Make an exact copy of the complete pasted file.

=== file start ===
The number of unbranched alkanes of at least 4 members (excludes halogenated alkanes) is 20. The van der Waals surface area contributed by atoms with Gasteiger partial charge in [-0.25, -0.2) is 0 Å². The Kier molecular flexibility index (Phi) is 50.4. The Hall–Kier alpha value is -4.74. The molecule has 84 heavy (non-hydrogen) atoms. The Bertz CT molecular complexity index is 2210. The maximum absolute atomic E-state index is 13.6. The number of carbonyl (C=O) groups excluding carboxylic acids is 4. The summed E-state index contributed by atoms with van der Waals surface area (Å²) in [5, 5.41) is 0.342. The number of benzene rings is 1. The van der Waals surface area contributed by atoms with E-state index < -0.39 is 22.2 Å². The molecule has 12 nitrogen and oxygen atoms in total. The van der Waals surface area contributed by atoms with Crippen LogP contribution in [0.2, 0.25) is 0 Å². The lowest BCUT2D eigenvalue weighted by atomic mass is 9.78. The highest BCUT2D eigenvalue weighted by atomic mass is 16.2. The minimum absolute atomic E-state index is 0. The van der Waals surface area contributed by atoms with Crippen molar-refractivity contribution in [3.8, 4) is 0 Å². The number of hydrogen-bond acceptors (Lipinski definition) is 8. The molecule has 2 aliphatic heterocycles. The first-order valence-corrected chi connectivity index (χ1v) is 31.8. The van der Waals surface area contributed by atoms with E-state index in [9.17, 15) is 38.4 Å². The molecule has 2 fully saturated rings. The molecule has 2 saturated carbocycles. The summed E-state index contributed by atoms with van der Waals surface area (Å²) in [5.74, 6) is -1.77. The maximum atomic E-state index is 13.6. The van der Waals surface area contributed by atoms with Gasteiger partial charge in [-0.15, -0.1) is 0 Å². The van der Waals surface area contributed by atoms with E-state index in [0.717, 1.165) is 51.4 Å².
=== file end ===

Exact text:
The number of unbranched alkanes of at least 4 members (excludes halogenated alkanes) is 20. The van der Waals surface area contributed by atoms with Gasteiger partial charge in [-0.25, -0.2) is 0 Å². The Kier molecular flexibility index (Phi) is 50.4. The Hall–Kier alpha value is -4.74. The molecule has 84 heavy (non-hydrogen) atoms. The Bertz CT molecular complexity index is 2210. The maximum absolute atomic E-state index is 13.6. The number of carbonyl (C=O) groups excluding carboxylic acids is 4. The summed E-state index contributed by atoms with van der Waals surface area (Å²) in [5, 5.41) is 0.342. The number of benzene rings is 1. The van der Waals surface area contributed by atoms with E-state index < -0.39 is 22.2 Å². The molecule has 12 nitrogen and oxygen atoms in total. The van der Waals surface area contributed by atoms with Crippen LogP contribution in [0.2, 0.25) is 0 Å². The lowest BCUT2D eigenvalue weighted by atomic mass is 9.78. The highest BCUT2D eigenvalue weighted by atomic mass is 16.2. The minimum absolute atomic E-state index is 0. The van der Waals surface area contributed by atoms with Crippen molar-refractivity contribution in [3.8, 4) is 0 Å². The number of hydrogen-bond acceptors (Lipinski definition) is 8. The molecule has 2 aliphatic heterocycles. The first-order valence-corrected chi connectivity index (χ1v) is 31.8. The van der Waals surface area contributed by atoms with E-state index in [9.17, 15) is 38.4 Å². The molecule has 2 fully saturated rings. The molecule has 2 saturated carbocycles. The summed E-state index contributed by atoms with van der Waals surface area (Å²) in [5.74, 6) is -1.77. The maximum atomic E-state index is 13.6. The van der Waals surface area contributed by atoms with Gasteiger partial charge in [-0.15, -0.1) is 0 Å². The van der Waals surface area contributed by atoms with E-state index in [0.717, 1.165) is 51.4 Å².